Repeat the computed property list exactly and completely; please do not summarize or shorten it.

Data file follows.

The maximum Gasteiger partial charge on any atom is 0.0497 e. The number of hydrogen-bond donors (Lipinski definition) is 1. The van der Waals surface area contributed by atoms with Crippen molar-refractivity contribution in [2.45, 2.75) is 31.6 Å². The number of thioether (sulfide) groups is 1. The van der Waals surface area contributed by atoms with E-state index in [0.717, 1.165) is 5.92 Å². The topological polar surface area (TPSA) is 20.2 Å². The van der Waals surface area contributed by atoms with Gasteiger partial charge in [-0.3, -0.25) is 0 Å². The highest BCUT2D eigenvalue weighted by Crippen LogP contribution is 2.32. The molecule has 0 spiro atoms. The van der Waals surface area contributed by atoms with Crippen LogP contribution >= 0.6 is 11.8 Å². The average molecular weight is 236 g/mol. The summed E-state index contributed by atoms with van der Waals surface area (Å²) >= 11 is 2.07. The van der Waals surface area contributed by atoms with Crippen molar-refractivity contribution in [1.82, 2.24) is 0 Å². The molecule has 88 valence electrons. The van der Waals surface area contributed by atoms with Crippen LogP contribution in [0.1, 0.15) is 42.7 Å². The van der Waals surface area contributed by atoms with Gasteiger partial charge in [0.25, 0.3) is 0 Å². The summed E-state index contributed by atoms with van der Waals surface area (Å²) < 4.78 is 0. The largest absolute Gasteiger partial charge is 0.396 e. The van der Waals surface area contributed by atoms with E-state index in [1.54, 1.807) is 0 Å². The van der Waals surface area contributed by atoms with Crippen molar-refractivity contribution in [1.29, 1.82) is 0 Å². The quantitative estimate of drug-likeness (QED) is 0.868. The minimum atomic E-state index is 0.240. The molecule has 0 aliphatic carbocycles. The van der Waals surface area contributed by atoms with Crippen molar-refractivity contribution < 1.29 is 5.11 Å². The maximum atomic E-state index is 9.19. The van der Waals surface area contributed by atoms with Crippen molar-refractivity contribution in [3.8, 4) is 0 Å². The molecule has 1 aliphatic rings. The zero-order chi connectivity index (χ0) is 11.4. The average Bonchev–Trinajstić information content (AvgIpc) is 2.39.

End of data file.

The maximum Gasteiger partial charge on any atom is 0.0497 e. The number of hydrogen-bond donors (Lipinski definition) is 1. The van der Waals surface area contributed by atoms with Crippen molar-refractivity contribution in [2.45, 2.75) is 31.6 Å². The number of thioether (sulfide) groups is 1. The van der Waals surface area contributed by atoms with E-state index in [0.717, 1.165) is 5.92 Å². The topological polar surface area (TPSA) is 20.2 Å². The van der Waals surface area contributed by atoms with Gasteiger partial charge in [-0.3, -0.25) is 0 Å². The highest BCUT2D eigenvalue weighted by Crippen LogP contribution is 2.32. The molecule has 0 spiro atoms. The van der Waals surface area contributed by atoms with Crippen LogP contribution >= 0.6 is 11.8 Å². The average molecular weight is 236 g/mol. The summed E-state index contributed by atoms with van der Waals surface area (Å²) >= 11 is 2.07. The van der Waals surface area contributed by atoms with Crippen molar-refractivity contribution in [1.82, 2.24) is 0 Å². The molecule has 88 valence electrons. The van der Waals surface area contributed by atoms with Crippen LogP contribution in [0.1, 0.15) is 42.7 Å². The van der Waals surface area contributed by atoms with Gasteiger partial charge in [0.25, 0.3) is 0 Å². The summed E-state index contributed by atoms with van der Waals surface area (Å²) < 4.78 is 0. The largest absolute Gasteiger partial charge is 0.396 e. The van der Waals surface area contributed by atoms with E-state index in [1.54, 1.807) is 0 Å². The van der Waals surface area contributed by atoms with Crippen molar-refractivity contribution in [1.29, 1.82) is 0 Å². The quantitative estimate of drug-likeness (QED) is 0.868. The minimum atomic E-state index is 0.240. The molecule has 0 aliphatic carbocycles. The van der Waals surface area contributed by atoms with Crippen molar-refractivity contribution < 1.29 is 5.11 Å². The maximum atomic E-state index is 9.19. The van der Waals surface area contributed by atoms with Crippen molar-refractivity contribution in [3.8, 4) is 0 Å². The molecule has 1 aliphatic rings. The zero-order chi connectivity index (χ0) is 11.4. The average Bonchev–Trinajstić information content (AvgIpc) is 2.39.